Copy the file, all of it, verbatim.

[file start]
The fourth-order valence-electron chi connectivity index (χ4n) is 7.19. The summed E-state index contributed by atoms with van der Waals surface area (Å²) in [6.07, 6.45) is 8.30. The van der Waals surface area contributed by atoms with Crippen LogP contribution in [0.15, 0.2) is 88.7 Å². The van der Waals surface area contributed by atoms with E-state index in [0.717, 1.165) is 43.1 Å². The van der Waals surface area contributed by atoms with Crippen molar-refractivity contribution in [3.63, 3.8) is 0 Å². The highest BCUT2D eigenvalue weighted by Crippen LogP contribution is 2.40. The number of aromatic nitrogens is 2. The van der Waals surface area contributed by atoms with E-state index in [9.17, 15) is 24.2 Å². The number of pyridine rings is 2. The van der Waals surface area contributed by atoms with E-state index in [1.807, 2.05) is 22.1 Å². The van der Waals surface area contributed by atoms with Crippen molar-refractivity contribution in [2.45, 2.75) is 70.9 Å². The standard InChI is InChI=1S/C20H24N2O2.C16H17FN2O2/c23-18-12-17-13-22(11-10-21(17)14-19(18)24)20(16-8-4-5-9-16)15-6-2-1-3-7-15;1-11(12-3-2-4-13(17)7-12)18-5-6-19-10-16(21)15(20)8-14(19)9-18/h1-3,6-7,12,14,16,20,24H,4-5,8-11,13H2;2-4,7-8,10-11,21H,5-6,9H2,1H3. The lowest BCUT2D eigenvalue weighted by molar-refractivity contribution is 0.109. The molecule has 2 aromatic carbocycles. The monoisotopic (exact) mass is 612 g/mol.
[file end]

The fourth-order valence-electron chi connectivity index (χ4n) is 7.19. The summed E-state index contributed by atoms with van der Waals surface area (Å²) in [6.07, 6.45) is 8.30. The van der Waals surface area contributed by atoms with Crippen LogP contribution in [0.15, 0.2) is 88.7 Å². The van der Waals surface area contributed by atoms with E-state index in [0.717, 1.165) is 43.1 Å². The van der Waals surface area contributed by atoms with Crippen molar-refractivity contribution in [3.63, 3.8) is 0 Å². The highest BCUT2D eigenvalue weighted by Crippen LogP contribution is 2.40. The number of aromatic nitrogens is 2. The van der Waals surface area contributed by atoms with E-state index in [9.17, 15) is 24.2 Å². The number of pyridine rings is 2. The van der Waals surface area contributed by atoms with E-state index in [1.807, 2.05) is 22.1 Å². The van der Waals surface area contributed by atoms with Crippen molar-refractivity contribution in [2.45, 2.75) is 70.9 Å². The standard InChI is InChI=1S/C20H24N2O2.C16H17FN2O2/c23-18-12-17-13-22(11-10-21(17)14-19(18)24)20(16-8-4-5-9-16)15-6-2-1-3-7-15;1-11(12-3-2-4-13(17)7-12)18-5-6-19-10-16(21)15(20)8-14(19)9-18/h1-3,6-7,12,14,16,20,24H,4-5,8-11,13H2;2-4,7-8,10-11,21H,5-6,9H2,1H3. The lowest BCUT2D eigenvalue weighted by molar-refractivity contribution is 0.109. The molecule has 2 aromatic carbocycles. The monoisotopic (exact) mass is 612 g/mol.